ABOUT THE AUTHOR

Donald R. Van Deventer, Ph.d.

Don founded Kamakura Corporation in April 1990 and currently serves as its chairman and chief executive officer where he focuses on enterprise wide risk management and modern credit risk technology. His primary financial consulting and research interests involve the practical application of leading edge financial theory to solve critical financial risk management problems. Don was elected to the 50 member RISK Magazine Hall of Fame in 2002 for his work at Kamakura.

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CDS Trading Volume for 1,256 Reference Names From 2010 to June 26, 2015

07/01/2015 08:54 AM

In this report, we update the semi-annual Kamakura Corporation analysis of trading volume in single name credit default swaps as reported by the DepositoryTrust & Clearing Corporation (“DTCC”). This report takes on special significance because of the increased activity in the courts regardingpotential collusion in the credit default swap marketand because ofGreece’s failure to pay on its borrowings from the International Monetary Fund.

In today’s analysis, we look at 259 weeks of single name credit default swap trading volume data from the week ended July 16, 2010 through June 26, 2015 for 1,256 reference names. In all there were 216,056 weekly observations in the data set for which there was at least 1 trade for that reference name.

Conclusion: The dealer-dealer share of trades in the credit default swap warehouse of the Depository Trust & Clearing Corporation has declined from 72% in January 2014 to 59% on June 26, 2015. This decline is certainly due in large part to “compression” of offsetting trades to reduce the capital needs of dealers. DTCC does not report on the dealer-dealer share of new trades, so we continue to use the share of dealer-dealer trades in the warehouse as a proxy for the dealer-dealer share of new trades. Even though the dealer-dealer share has declined, we continue to find very low “end user” trade volume for the overwhelming majority of the reference names. The exception is the trading of credit default swaps on sovereign reference names. The lack of volume in the single name credit default swap market has important implications for the profitability of dealers like JPMorgan Chase & Co. (JPM), Goldman Sachs (GS), Citigroup Inc. (C), Morgan Stanley (MS), and many other very large financial institutions.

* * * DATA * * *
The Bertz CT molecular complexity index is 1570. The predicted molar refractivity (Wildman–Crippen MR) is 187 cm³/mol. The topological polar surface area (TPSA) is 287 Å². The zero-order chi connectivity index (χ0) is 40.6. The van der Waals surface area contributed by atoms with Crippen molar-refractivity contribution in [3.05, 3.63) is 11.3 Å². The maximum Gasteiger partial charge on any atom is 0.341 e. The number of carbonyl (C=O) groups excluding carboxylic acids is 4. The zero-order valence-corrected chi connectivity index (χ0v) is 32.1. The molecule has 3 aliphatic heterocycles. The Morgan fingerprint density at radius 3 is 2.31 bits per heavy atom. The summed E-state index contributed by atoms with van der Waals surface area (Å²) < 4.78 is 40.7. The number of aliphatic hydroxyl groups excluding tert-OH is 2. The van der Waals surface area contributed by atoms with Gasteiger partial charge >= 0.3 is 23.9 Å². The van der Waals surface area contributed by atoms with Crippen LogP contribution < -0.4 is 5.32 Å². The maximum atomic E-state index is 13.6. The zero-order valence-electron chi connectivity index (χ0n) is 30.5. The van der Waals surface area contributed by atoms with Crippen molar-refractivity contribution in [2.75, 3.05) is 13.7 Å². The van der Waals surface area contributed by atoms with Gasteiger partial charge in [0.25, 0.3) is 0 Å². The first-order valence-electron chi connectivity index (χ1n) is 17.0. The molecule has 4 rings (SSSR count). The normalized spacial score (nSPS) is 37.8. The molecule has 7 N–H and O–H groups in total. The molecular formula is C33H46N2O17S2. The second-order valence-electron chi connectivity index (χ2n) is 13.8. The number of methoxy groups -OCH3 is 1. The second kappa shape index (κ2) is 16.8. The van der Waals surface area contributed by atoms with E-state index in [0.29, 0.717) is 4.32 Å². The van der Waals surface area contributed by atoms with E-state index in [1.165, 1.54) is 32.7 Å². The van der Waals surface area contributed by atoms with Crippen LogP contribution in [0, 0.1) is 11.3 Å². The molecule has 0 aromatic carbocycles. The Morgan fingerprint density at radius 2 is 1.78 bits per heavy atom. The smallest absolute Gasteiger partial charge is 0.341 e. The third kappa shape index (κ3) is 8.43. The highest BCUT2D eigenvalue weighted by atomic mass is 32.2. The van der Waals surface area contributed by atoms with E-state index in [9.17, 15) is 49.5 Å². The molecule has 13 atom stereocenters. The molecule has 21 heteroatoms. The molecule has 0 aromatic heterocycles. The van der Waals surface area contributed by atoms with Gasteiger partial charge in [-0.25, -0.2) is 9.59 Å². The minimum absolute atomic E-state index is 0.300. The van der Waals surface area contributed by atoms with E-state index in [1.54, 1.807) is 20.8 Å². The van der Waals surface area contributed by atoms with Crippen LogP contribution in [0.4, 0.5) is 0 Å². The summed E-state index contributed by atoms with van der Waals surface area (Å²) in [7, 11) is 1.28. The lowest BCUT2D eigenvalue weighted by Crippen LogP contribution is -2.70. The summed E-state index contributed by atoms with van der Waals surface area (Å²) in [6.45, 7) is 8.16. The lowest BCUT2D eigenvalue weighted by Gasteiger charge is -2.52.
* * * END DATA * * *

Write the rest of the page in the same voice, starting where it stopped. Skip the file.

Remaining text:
The Analysis
Prior reports from Kamakura Corporation on overall volume in the single name credit default swap market have been published semi-annually beginning with the 103 weeks ended June 29, 2012 . The full set of semi-annual reports is available from info@kamakuraco.com and on www.kamakuraco.com.

In this analysis, we make use of the degree to which trading in single name credit default swaps was trading between two dealers as defined by the Depository Trust & Clearing Corporation (“DTCC”) . In this study, we use the percentage of dealer-dealer trades still open in the DTCC trade warehouse as of June 26, 2015: 59.32%. The source of this ratio is table 1 on the website of DTCC.

We analyze CDS trading volume for the 1,256 reference names for which CDS trades were reported by DTCC during the 259 week period ended June 26, 2015. The weekly trade information is from the Section IV reports from DTCC. The data is described this way in the DTCC document “Explanation of Trade Information Warehouse Data” (May, 2011):